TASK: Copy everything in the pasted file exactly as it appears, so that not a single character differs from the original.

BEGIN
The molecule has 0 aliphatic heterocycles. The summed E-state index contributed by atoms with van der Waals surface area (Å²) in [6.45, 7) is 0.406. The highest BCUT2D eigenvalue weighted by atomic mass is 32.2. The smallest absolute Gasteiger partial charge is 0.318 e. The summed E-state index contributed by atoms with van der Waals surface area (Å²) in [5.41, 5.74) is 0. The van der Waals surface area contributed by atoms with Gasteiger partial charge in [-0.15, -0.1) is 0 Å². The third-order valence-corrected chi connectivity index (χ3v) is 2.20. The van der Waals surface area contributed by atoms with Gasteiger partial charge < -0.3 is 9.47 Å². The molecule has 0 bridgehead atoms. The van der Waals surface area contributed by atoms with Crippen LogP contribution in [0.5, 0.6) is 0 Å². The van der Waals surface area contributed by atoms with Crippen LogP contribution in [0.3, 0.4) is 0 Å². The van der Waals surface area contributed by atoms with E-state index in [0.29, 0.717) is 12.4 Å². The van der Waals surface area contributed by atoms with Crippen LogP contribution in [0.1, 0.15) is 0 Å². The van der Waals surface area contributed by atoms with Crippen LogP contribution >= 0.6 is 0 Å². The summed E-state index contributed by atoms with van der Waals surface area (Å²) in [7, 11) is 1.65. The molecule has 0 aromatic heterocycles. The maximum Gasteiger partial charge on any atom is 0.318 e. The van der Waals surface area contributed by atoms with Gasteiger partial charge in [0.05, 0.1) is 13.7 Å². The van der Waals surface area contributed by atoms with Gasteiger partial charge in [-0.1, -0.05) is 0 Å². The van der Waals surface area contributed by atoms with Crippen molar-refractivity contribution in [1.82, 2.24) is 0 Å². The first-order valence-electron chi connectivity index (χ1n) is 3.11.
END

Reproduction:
The molecule has 0 aliphatic heterocycles. The summed E-state index contributed by atoms with van der Waals surface area (Å²) in [6.45, 7) is 0.406. The highest BCUT2D eigenvalue weighted by atomic mass is 32.2. The smallest absolute Gasteiger partial charge is 0.318 e. The summed E-state index contributed by atoms with van der Waals surface area (Å²) in [5.41, 5.74) is 0. The van der Waals surface area contributed by atoms with Gasteiger partial charge in [-0.15, -0.1) is 0 Å². The third-order valence-corrected chi connectivity index (χ3v) is 2.20. The van der Waals surface area contributed by atoms with Gasteiger partial charge < -0.3 is 9.47 Å². The molecule has 0 bridgehead atoms. The van der Waals surface area contributed by atoms with Crippen LogP contribution in [0.5, 0.6) is 0 Å². The van der Waals surface area contributed by atoms with Crippen LogP contribution in [0.3, 0.4) is 0 Å². The van der Waals surface area contributed by atoms with E-state index in [0.29, 0.717) is 12.4 Å². The van der Waals surface area contributed by atoms with Crippen LogP contribution in [0.1, 0.15) is 0 Å². The van der Waals surface area contributed by atoms with Crippen LogP contribution >= 0.6 is 0 Å². The summed E-state index contributed by atoms with van der Waals surface area (Å²) in [7, 11) is 1.65. The molecule has 0 aromatic heterocycles. The maximum Gasteiger partial charge on any atom is 0.318 e. The van der Waals surface area contributed by atoms with Gasteiger partial charge in [0.05, 0.1) is 13.7 Å². The van der Waals surface area contributed by atoms with Gasteiger partial charge in [-0.1, -0.05) is 0 Å². The van der Waals surface area contributed by atoms with Crippen molar-refractivity contribution in [1.82, 2.24) is 0 Å². The first-order valence-electron chi connectivity index (χ1n) is 3.11.